Set the wayback machine to thirty years ago, Sherman. Thanks to former member Phillip Cowes, the February 1985 newsletter has been found, scanned, and is available HERE.
…still waiting for Santa to drop off that 1450XLD and Atari Falcon030 under the tree. Meanwhile, the snacc-club.com website has been renewed for another year’s neglect, and it’s time to wish my SNACC pals a very happy holidays and prosperous 2015! Now, back to testing all of those unearthed E.T. cartridges!
Thanks in large part to Doug Thompson, who graciously scanned in his collection of old S.N.A.C.C. newsletters, you’ll find a growing collection of them HERE. All but one issue from 1988 and all of 1989 are now available for download in Adobe PDF format. More coming soon!
Recently, I decided to renew the snacc-club.com domain and revive the website you’re now reading. I’d originally started the site back in May of 2008 as I kept bumping into former club members and friends in person and on the then-new social media sites like Facebook and MySpace. Doing a Google search for S.N.A.C.C. revealed nearly nothing about the club, its ten-year history, or the people I’d met along that journey. I wanted to correct that.
I gave the site two solid years, mostly as a “shrine” of sorts to club, but after the initial inrush of a half-dozen or so folks who’d also remembered the club, the site lay dormant and went months without a single hit despite ranking in the first few search result hits of those who might be looking for it. So I let it die.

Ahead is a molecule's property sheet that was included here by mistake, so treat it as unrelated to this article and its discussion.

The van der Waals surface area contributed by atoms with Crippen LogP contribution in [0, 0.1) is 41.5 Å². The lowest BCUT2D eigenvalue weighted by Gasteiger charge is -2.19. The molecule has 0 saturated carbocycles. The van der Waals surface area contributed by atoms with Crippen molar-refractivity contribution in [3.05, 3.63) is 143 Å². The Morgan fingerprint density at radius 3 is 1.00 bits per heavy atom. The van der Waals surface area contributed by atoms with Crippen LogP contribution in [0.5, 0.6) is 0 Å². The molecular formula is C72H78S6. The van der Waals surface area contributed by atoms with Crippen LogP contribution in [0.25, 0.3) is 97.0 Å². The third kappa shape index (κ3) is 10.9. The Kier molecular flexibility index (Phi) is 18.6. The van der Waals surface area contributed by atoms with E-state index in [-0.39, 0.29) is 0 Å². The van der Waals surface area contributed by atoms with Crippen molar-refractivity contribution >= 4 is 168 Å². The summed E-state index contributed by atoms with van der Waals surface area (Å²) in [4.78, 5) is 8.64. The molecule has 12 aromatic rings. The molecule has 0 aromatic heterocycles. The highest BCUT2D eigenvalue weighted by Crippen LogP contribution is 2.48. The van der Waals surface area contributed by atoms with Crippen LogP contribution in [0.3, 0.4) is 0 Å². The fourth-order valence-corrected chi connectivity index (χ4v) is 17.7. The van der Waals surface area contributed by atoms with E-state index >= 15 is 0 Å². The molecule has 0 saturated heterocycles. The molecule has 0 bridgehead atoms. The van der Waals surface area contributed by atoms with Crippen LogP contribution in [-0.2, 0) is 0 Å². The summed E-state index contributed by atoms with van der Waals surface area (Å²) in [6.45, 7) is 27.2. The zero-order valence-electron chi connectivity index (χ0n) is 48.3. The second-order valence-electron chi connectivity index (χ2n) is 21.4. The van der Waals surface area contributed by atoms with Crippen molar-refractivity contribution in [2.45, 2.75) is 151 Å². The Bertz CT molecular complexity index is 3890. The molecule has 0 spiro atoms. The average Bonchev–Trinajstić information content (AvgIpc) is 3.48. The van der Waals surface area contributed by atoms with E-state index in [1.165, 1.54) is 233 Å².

Meanwhile, things didn’t totally fade away. The Facebook group continued on with an occasional post; can’t say the same for MySpace. But I think my personal interest in maintaining the club’s history waned. If seemingly nobody else cared, why should I?
Fast forward to 2013. In July of that year, I’d learned that Harvey Cannon had passed away. Harvey had been a cornerstone of the club in its later years and was always passionate about Atari and technology in general. His enthusiasm was infectious. What I’d learned about Harvey only after his death was that, much like me, he was meticulous about collecting information and researching whatever project he was working on at the time. This especially applied to Atari and his interest in the club. As his family needed to move quickly to settle his estate, much, if not all of Harvey’s remaining Atari possessions ended up in a heap destined for the landfill. So when it was offered to me, I took it. Sifting through it over several months has been difficult, especially for someone like me who’s wired to be nostalgic. But it’s also re-kindled for me an interest in S.N.A.C.C. and its history.
So once again I renewed the domain and am in the process of rebuilding, for lack of a better description, this “tribute” to one of the longest-surviving Atari clubs of its day. With any hope, you’ll find parts of this effort interesting.
Members Richard Bush and Rich Ayers have recently checked in.
The site was offline for a bit but is chugging along again. In the meantime, several club members have joined our Facebook group!
Coming soon to the site: some scanned newsletters and magazine articles. Stay tuned.
A Facebook group has been created. If you’re a Facebook member (or even if you aren’t!), check it out.
We now have a MySpace page at http://www.myspace.com/snacc_club. Be sure to stop by and check it out!